Predictors of depressed mood 12 months after injury. Contribution of self-efficacy and social support

Pjanic, Irena; Messerli-Bürgy, Nadine; Bachmann, Monica S.; Siegenthaler, Franziska; Hoffmann-Richter, Ulrike; Znoj, Hansjörg (2013). Predictors of depressed mood 12 months after injury. Contribution of self-efficacy and social support. Disability and Rehabilitation, 36(15), pp. 1258-1263. Informa Healthcare 10.3109/09638288.2013.837971

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Abstract Purpose: There is evidence that depressed mood and perception of pain are related in patients with chronic illness. However, how individual resources such as self-efficacy and social support play a role in this association remains unclear. The aim of this study was to investigate the influence of both variables as either moderator or mediator. Method: In a longitudinal study, 274 injured workers (M = 43.24 years) were investigated. Data were collected on sociodemographics, depressed mood, pain, social support, and self-efficacy at three months post-injury, and depressed mood one year post-injury. Results: Hierarchical multiple linear regression analyses revealed that pain (β = 0.14; p < 0.01) and social support (β = -0.18; p < 0.001) were significant predictors of depressed mood. Self-efficacy moderated the relationship of pain (β = -0.12; p < 0.05) and depressed mood after one year. Lower self-efficacy in combination with pain had a stronger impact than higher self-efficacy and pain on depressed mood. Social support did not moderate the association. Conclusions: Self-efficacy for managing pain is important in the development of depressed mood. According to the results of this study, we suggest that the detection of low social support and low self-efficacy might be important in long-term rehabilitation process. Implications for Rehabilitation Risk for depressed mood one year after an accident is high: One in five workers report depressed mood. Protective factors for depressed mood in injured workers needs to be considered in the rehabilitation. Focusing on resources like social support and self-efficacy could be protective against depressed mood. The early detection of low social support and low self-efficacy might be important in long-term rehabilitation processes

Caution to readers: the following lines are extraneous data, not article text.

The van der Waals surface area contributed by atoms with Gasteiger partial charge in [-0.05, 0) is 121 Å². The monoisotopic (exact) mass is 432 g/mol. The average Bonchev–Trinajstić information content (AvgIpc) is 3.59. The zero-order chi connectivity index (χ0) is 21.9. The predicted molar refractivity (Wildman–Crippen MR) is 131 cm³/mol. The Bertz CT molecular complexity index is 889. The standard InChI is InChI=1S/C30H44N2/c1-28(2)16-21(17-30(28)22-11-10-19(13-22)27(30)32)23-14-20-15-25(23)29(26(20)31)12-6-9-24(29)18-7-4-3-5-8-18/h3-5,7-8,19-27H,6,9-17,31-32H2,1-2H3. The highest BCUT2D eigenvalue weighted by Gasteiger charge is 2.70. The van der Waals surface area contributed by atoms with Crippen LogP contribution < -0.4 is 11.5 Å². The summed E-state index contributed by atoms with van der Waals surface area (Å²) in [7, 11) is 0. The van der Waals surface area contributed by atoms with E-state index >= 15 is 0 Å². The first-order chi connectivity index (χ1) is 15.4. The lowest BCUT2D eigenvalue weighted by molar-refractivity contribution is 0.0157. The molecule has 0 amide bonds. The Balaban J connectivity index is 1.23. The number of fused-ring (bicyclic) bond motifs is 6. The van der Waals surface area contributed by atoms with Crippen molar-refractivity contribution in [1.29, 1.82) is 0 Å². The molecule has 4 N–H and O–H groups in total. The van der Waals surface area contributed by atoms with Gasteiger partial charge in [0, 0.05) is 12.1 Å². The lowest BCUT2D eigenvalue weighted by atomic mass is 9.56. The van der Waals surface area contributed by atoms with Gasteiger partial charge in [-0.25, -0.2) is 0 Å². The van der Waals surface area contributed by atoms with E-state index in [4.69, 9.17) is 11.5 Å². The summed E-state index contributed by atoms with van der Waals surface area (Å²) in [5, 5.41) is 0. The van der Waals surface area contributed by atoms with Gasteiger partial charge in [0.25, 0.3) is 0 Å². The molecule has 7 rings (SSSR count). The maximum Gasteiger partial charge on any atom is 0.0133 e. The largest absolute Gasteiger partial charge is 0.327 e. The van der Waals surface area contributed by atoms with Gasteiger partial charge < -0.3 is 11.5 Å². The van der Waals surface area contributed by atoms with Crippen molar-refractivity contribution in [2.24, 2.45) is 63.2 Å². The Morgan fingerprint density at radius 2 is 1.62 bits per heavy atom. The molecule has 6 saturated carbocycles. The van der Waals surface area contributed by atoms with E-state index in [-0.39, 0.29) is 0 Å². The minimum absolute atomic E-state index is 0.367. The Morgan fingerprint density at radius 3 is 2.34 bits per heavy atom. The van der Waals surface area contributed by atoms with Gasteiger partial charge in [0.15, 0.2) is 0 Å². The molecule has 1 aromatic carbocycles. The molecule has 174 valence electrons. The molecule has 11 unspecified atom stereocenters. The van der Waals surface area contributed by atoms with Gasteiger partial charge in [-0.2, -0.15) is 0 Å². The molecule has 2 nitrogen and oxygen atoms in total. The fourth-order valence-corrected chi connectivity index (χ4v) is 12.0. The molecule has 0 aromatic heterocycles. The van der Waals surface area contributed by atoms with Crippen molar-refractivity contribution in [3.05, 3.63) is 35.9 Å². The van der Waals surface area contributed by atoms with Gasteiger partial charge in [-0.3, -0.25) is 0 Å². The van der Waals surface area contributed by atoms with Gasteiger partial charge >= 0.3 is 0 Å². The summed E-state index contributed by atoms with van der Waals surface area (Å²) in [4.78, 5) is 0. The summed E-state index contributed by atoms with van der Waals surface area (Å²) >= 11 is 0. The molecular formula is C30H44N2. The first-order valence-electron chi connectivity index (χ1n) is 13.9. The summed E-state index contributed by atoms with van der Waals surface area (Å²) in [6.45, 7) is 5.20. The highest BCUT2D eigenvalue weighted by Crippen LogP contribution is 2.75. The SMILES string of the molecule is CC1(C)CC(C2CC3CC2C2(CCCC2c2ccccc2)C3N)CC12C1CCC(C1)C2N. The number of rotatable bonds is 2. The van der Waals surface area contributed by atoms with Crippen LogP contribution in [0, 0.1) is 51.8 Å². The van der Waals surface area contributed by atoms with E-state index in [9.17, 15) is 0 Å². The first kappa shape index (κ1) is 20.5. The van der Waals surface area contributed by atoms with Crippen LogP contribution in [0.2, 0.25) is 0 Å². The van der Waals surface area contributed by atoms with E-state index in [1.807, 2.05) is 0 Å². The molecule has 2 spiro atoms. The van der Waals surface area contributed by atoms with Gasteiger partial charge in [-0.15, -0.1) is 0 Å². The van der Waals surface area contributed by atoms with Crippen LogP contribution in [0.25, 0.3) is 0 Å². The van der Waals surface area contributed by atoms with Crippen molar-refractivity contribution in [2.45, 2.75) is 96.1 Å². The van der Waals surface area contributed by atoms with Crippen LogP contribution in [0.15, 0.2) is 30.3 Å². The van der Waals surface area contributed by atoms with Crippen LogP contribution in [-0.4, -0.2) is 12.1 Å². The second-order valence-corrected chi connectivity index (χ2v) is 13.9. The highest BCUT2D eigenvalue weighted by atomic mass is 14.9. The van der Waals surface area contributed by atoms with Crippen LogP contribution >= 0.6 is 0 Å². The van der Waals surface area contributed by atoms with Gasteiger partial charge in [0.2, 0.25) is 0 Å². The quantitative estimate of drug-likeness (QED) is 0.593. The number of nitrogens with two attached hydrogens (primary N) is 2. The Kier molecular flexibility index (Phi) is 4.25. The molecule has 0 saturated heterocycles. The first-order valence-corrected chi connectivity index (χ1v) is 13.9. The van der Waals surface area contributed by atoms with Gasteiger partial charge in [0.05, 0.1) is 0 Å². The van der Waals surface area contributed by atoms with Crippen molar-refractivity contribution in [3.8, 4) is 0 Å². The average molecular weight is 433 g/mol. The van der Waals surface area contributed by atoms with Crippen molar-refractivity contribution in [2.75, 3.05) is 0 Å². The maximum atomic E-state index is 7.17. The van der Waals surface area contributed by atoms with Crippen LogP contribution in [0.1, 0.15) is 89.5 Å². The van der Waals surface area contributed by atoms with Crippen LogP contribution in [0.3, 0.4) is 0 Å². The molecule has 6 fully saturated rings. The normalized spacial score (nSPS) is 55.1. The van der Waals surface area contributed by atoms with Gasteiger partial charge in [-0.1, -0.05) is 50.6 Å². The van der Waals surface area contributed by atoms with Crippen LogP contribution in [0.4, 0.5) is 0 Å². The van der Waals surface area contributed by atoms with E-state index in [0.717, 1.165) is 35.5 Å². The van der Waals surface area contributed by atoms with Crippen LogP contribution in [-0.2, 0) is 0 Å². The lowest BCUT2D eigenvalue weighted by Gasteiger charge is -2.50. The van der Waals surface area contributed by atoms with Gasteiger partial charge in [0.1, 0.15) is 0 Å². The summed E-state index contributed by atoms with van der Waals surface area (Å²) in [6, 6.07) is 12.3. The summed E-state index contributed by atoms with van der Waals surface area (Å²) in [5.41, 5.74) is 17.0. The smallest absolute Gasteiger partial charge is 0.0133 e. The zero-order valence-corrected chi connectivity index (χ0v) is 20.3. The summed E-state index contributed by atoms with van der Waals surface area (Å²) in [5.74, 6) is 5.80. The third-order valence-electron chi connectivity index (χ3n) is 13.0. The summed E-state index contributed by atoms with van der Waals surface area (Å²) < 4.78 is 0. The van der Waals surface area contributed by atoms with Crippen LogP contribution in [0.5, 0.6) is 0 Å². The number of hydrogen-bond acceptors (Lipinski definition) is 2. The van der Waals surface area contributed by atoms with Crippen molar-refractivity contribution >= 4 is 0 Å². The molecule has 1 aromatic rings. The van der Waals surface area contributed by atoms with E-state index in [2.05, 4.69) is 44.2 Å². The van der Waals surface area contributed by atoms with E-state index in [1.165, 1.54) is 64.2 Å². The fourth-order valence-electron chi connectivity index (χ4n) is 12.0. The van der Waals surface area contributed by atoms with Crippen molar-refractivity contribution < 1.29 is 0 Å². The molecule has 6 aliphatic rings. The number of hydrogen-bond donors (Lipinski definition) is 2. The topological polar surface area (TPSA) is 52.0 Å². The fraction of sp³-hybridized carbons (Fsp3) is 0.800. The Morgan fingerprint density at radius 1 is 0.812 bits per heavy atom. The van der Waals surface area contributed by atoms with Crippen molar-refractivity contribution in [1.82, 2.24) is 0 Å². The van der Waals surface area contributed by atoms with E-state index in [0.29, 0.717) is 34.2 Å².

Item Type:

Journal Article (Original Article)

Division/Institute:

07 Faculty of Human Sciences > Institute of Psychology > Clinical Psychology and Psychotherapy
07 Faculty of Human Sciences > Institute of Psychology

UniBE Contributor:

Pjanic, Irena; Messerli, Nadine; Bachmann, Monica; Siegenthaler, Franziska Anna; Hoffmann-Richter, Ulrike and Znoj, Hansjörg

Subjects:

600 Technology > 610 Medicine & health
100 Philosophy > 150 Psychology

ISSN:

0963-8288

Publisher:

Informa Healthcare

Language:

English

Submitter:

Adriana Biaggi

Date Deposited:

25 Apr 2014 07:43

Last Modified:

26 Jun 2016 01:47

Publisher DOI:

10.3109/09638288.2013.837971

BORIS DOI:

10.7892/boris.43641

URI:

https://boris.unibe.ch/id/eprint/43641

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